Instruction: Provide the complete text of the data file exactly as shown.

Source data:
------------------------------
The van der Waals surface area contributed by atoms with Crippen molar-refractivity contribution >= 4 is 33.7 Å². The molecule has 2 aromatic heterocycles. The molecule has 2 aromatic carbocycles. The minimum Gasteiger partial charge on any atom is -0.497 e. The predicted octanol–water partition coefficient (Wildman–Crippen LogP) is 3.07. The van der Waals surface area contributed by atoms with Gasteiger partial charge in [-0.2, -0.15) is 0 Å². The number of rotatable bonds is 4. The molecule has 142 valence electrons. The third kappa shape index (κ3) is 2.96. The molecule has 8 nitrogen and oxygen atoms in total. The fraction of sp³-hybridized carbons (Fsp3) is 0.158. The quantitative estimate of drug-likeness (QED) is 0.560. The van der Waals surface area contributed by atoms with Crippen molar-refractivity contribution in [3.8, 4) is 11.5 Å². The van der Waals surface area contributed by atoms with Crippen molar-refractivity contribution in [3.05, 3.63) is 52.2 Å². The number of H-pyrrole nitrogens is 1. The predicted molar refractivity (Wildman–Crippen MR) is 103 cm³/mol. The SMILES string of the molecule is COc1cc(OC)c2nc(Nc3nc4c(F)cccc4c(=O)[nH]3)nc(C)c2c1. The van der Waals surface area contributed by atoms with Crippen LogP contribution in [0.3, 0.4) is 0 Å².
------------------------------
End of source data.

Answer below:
The van der Waals surface area contributed by atoms with Crippen molar-refractivity contribution >= 4 is 33.7 Å². The molecule has 2 aromatic heterocycles. The molecule has 2 aromatic carbocycles. The minimum Gasteiger partial charge on any atom is -0.497 e. The predicted octanol–water partition coefficient (Wildman–Crippen LogP) is 3.07. The van der Waals surface area contributed by atoms with Gasteiger partial charge in [-0.2, -0.15) is 0 Å². The number of rotatable bonds is 4. The molecule has 142 valence electrons. The third kappa shape index (κ3) is 2.96. The molecule has 8 nitrogen and oxygen atoms in total. The fraction of sp³-hybridized carbons (Fsp3) is 0.158. The quantitative estimate of drug-likeness (QED) is 0.560. The van der Waals surface area contributed by atoms with Crippen molar-refractivity contribution in [3.8, 4) is 11.5 Å². The van der Waals surface area contributed by atoms with Crippen molar-refractivity contribution in [3.05, 3.63) is 52.2 Å². The number of H-pyrrole nitrogens is 1. The predicted molar refractivity (Wildman–Crippen MR) is 103 cm³/mol. The SMILES string of the molecule is COc1cc(OC)c2nc(Nc3nc4c(F)cccc4c(=O)[nH]3)nc(C)c2c1. The van der Waals surface area contributed by atoms with Crippen LogP contribution in [0.3, 0.4) is 0 Å².